Women Suffer More Short and Long-term Pain Than Men After Major Thoracotomy


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Abstract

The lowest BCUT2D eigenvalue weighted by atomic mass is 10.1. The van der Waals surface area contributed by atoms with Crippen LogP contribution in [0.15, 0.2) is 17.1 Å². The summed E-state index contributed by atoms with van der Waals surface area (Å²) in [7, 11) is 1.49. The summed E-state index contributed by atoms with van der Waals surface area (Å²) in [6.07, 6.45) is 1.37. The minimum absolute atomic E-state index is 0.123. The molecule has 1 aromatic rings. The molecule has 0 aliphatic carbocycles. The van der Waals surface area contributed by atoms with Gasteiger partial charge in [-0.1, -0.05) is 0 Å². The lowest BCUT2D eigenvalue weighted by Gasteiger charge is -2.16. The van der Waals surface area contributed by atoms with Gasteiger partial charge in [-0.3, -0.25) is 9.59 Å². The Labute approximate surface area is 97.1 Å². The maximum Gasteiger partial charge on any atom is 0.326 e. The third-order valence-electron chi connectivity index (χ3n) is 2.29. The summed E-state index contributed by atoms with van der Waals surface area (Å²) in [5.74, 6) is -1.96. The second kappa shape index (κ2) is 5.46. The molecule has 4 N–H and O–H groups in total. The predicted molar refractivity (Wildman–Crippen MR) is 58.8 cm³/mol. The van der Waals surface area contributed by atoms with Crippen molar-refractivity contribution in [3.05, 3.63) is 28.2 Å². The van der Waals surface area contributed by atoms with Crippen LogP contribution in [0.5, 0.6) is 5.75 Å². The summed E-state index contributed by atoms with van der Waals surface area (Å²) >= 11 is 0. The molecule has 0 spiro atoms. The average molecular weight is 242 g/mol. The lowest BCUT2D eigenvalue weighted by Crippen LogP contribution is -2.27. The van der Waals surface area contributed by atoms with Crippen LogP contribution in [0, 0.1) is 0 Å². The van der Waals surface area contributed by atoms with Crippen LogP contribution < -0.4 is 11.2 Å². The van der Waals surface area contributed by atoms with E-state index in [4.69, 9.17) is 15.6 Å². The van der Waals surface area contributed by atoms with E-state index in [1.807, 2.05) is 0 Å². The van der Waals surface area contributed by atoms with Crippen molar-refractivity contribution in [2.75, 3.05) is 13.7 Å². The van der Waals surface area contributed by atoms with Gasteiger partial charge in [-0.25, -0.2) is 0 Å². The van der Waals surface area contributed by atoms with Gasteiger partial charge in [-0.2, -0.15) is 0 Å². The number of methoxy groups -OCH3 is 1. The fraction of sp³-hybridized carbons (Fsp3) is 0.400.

ObjectivesProlonged activation of pain centers is a proposed cause of chronic pain syndromes. Women are at particular risk for chronic pain as they tend to more readily detect pain and to attenuate it less than men. We set out to determine whether sex affected pain and recovery after major surgery by analyzing data originally collected to determine the effect of the timing of epidural analgesia on long-term outcome after thoracotomy.MethodsPatients presenting for lobectomy, segmentectomy, or bilobectomy, but not pneumonectomy or chest wall resection, were enrolled. Pain, physical activity, and the extent that pain interfered with activities after surgery were prospectively assessed with standard questionnaires (Brief Pain Inventory and physical component score of SF-36) on postoperative days 1 to 5, and at postoperative weeks 4, 8, 12, 24, 36, and 48 by a blinded research assistant. Perioperative care was standardized and included patient-controlled thoracic epidural analgesia until thoracostomy tube removal.ResultsFifty eight men and 62 women were enrolled. Women reported more pain than men throughout the entire study period, and they had a higher rate of nonsteroidal anti-inflammatory drug use, but not opioid use. This increased pain was not explained by incision type, surgeon, tumor type, or tumor stage. Older patients reported less pain after discharge than younger patients. Postoperative physical activity levels were significantly less than those reported preoperatively, but did not differ by sex.DiscussionWomen have a distinctly different pain experience than men after thoracic surgery and probably require novel and/or multimodal analgesic regimens to improve their comfort.

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